Identifying whether deductions can be allocated as Cost of Goods Sold (COGS) can significantly minimize the tax impact of 280E on your cannabis business.
280E Tax Deductions and Cost of Goods Sold:
If you cultivate, produce, extract, or infuse cannabis, COGS related to the growth and production of goods that are then wholesaled by your business, are potentially subject to 280E. The bulk of activities of a cultivation or extraction within a vertically-integrated operation can be considered COGS.
Here is a suggested list of the types of 280E deductible labor COGS you can leverage:
Cannabis cultivators may also claim deductions for:
Raw materials and supplies (seeds, clones, fertilizer)
Indirect product costs, such as: equipment maintenance, utilities used to grow cannabis, supervisory wages, and costs of quality control and inspection
As a stand-alone dispensary, COGS are limited to the cost of the product and the costs of acquiring the merchandise, including the transportation costs to purchase the wholesale cannabis. You may also claim deductions for electric bills for designated inventory areas. From that point on, virtually everything else is subject to 280E scrutiny in the retail environment.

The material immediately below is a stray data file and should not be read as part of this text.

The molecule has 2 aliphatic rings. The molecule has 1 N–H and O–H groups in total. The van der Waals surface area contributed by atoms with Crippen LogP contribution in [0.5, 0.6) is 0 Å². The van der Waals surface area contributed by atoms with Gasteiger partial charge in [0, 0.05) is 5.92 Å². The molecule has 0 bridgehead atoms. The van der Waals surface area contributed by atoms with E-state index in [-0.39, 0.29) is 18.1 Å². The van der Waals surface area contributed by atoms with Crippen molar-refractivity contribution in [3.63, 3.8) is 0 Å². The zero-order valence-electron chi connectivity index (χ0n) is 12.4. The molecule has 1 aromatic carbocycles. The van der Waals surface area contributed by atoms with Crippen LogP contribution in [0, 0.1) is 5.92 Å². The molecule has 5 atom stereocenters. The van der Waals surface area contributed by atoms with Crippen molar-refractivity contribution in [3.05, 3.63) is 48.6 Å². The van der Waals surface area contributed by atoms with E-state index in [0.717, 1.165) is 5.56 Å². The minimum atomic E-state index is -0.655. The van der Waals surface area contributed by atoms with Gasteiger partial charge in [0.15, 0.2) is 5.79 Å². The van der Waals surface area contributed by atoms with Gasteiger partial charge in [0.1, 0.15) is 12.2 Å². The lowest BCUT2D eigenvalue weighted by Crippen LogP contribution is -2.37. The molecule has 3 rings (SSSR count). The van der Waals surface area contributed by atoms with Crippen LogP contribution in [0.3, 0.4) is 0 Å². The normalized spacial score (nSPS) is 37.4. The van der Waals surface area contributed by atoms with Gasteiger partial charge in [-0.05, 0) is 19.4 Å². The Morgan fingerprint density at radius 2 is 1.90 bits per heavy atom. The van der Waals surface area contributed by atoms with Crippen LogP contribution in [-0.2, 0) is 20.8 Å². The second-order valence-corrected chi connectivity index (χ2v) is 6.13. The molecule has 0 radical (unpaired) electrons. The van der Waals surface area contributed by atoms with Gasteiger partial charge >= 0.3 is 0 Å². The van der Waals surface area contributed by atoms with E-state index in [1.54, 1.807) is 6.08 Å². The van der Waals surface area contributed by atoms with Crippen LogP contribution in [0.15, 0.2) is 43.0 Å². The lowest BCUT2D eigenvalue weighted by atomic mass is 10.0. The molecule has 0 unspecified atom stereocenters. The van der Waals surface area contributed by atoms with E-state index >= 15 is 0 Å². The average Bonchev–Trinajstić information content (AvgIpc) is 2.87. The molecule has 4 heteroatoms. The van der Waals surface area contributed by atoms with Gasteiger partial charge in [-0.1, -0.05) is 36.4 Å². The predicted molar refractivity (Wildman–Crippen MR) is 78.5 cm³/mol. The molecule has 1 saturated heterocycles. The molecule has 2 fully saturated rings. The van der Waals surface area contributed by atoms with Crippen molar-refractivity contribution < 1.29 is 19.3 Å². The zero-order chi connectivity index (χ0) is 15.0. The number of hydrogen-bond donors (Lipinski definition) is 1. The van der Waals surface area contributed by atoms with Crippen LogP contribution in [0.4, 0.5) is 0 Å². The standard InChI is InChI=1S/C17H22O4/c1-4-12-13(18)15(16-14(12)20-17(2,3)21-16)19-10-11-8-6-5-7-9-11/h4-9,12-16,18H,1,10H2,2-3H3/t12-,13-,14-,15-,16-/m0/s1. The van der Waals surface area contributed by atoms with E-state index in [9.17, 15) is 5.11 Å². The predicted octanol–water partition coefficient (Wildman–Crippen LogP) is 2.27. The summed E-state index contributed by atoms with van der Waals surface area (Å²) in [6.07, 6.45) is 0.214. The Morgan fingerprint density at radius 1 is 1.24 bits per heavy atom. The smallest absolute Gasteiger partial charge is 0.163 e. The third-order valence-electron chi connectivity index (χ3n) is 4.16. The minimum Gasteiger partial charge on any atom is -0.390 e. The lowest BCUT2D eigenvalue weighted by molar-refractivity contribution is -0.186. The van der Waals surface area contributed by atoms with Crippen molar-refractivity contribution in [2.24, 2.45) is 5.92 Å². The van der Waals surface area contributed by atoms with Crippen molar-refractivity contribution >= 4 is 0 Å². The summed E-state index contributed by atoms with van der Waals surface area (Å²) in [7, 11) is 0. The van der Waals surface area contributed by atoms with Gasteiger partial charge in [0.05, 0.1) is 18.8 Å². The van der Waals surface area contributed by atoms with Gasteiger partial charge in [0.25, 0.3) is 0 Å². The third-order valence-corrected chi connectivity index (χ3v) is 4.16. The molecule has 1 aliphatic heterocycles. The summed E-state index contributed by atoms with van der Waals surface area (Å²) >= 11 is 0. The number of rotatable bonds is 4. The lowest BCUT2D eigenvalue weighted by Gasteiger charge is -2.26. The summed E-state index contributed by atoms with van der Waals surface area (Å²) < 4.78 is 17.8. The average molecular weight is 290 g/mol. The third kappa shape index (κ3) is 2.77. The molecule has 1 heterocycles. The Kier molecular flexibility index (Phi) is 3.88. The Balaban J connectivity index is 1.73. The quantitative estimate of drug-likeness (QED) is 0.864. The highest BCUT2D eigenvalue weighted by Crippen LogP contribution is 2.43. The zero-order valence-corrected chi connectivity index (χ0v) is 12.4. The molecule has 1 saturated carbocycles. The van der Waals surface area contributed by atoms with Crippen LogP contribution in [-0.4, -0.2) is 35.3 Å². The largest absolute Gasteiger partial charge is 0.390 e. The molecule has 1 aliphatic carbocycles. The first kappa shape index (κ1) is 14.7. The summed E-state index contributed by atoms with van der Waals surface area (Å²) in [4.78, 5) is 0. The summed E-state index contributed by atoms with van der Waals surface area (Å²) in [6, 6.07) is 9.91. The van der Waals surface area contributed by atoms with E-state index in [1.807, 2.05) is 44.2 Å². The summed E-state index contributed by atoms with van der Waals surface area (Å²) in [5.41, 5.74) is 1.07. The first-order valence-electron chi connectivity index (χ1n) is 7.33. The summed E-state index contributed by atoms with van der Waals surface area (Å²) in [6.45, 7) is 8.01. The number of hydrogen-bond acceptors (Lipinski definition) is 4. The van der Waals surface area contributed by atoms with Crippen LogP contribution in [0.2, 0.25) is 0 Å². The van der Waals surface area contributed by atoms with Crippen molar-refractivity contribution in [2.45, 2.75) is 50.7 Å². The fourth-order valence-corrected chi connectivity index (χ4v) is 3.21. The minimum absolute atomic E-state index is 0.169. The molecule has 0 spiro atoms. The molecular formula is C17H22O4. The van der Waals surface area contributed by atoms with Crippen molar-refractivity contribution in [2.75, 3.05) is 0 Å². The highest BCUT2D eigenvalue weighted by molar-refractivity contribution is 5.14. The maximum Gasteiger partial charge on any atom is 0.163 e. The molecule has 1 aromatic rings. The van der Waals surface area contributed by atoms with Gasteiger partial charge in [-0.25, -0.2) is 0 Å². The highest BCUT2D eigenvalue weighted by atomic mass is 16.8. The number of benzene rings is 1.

Take note of employees’ tasks:
Employee job descriptions are essential not only for having an organized internal process, but for accurate reports on salaries as well. You have to track the employees’ tasks and time spent on each to determine how many hours of wages are deductible under Section 280E of the tax code.
For example, there might be instances where your cultivator will work as a part-time budtender. The cultivation task is directly involved in the production of cannabis. Thus, it is deductible and included in the cost of goods sold. The budtenders wages, meanwhile, are not deductible.
Your cannabis business is subject to more audits than other businesses since you are operating with a federally illegal substance. Therefore, it is important to be ready for an audit at all times.
To deal with 280E and be audit-ready, you must document all expenses and revenue from seeding and cultivation to marketing and sales. You should have a receipt for every transaction—even those that involve the smallest bill—to avoid submitting an inaccurate tax return. Keep in mind that the IRS will ask for a detailed documentation of your COGS, and you may face a fine if you fail to show how you came up with the deductions.
Ken Mierzwinski, CPA, Managing Partner